Simone Weil made sense to me there on my island. And I knew the island had to come home with me. We all know how to cram our days and our minds with every imaginable project, attending both to every necessity and every distraction. We block the road to our quiet selves. We won’t feel peace until we make room for it.
And once we find the fresh restoring light of grace, it may run away again. The fissures in our mind harden, and grace retreats. It’s a perpetual dance.
By Melissa Errico
Standing behind a large movie screen this summer, I watched The Thomas Crown Affair in reverse. I was the curator of The Summer of Michel Legrand, a film festival at the French Institute Alliance Française (FIAF) in New York City devoted to the great French film composer. I made welcome speeches and then slipped backstage to regroup with staff before heading to my seat in the auditorium. I remember so vividly that strange view of the film: the reversed faces, the distortion of seeing the credits backward, the scenes unfolding from behind the thin scrim. I became aware of the breadth of cinema: If I had been watching from the front, the world of the movie—a fabulously erotic caper—would have unfolded in all its depth, luring me into its three-dimensional storytelling.
Standing behind it, I felt the width of what a film is—this weightless sculpture of sound, image and music. My first time as the curator of this festival, I had made my list of films, selections with the most musical characters, the ones only a singer would be drawn to curate: Donkey Skin, Lola, and The Umbrellas Of Cherbourg and the dancing jumelles in The Young Girls of Rochefort. How I loved the spirit of that period—the nouvelle vague posters, with their black-eyeliner graphics.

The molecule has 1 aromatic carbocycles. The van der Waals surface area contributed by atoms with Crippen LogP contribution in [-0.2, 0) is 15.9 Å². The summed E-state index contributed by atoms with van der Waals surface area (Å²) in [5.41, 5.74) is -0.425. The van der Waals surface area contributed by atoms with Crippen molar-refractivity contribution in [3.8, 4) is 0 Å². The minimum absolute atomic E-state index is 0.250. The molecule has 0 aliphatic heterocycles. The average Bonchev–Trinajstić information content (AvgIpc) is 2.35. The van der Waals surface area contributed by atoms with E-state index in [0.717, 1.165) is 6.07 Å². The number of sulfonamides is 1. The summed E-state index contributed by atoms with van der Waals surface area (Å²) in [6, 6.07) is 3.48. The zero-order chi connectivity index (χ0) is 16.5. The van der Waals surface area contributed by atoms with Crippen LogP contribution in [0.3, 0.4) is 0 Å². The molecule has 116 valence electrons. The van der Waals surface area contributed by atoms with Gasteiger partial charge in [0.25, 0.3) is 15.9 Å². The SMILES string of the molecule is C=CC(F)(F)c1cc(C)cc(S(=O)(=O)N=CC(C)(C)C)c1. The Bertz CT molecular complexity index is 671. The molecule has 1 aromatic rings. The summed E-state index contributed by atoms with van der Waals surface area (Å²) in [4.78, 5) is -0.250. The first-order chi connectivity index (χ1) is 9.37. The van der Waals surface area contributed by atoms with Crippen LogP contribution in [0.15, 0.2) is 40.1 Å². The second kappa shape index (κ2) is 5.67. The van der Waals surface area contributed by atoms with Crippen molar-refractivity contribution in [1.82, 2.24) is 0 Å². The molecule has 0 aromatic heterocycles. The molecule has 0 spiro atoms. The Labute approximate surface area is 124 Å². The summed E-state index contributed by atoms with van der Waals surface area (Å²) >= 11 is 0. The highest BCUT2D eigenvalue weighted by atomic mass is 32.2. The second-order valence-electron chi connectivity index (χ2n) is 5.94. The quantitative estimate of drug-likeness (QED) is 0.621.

Later, I found a lost box in my attic, a box filled with intimate demos made with the composer himself, at the piano. They were the sketches for what became a large-scale project I made a decade ago—an album with Legrand recorded with the Brussels Philharmonic, a 100-piece symphony. That album was about to be re-released in the wake of his passing. The forgotten box made that project suddenly deeply meaningful. I could see, as with The Thomas Crown Affair, a large project from another perspective, not caught in the grandeur, seeing the light, the shapes, as light and shape.
The demos are simple, just the two of us. You can hear Legrand effortlessly playing his own hit songs in a classical style, as if impersonating Mozart or Ravel over his own melodies, then suddenly veering to a deep jazz rhythm, or a characteristically witty—even frenzied—jazz waltz, and then to a pop groove.
I decided to release the demos alongside the older album, since I now know that his pluralism was his genius, crossing boundaries was his richness. Narrowness as a sign of excellence is so built into our culture. We even narrow our children, pressuring them to limit their fields of exploration. I remember having a parenting discussion with Legrand once—before I was a mother—and hearing him say: “Parenting is showing them everything. Show them what it is to fly a plane, show them music, show them swimming, show them all of it.” Michel Legrand died in January, leaving a legacy for more than movie lovers. His breadth and width are our freedom.
Legrand Affair Deluxe Edition comes out in November, featuring the original Legrand Affair plus 12 new tracks.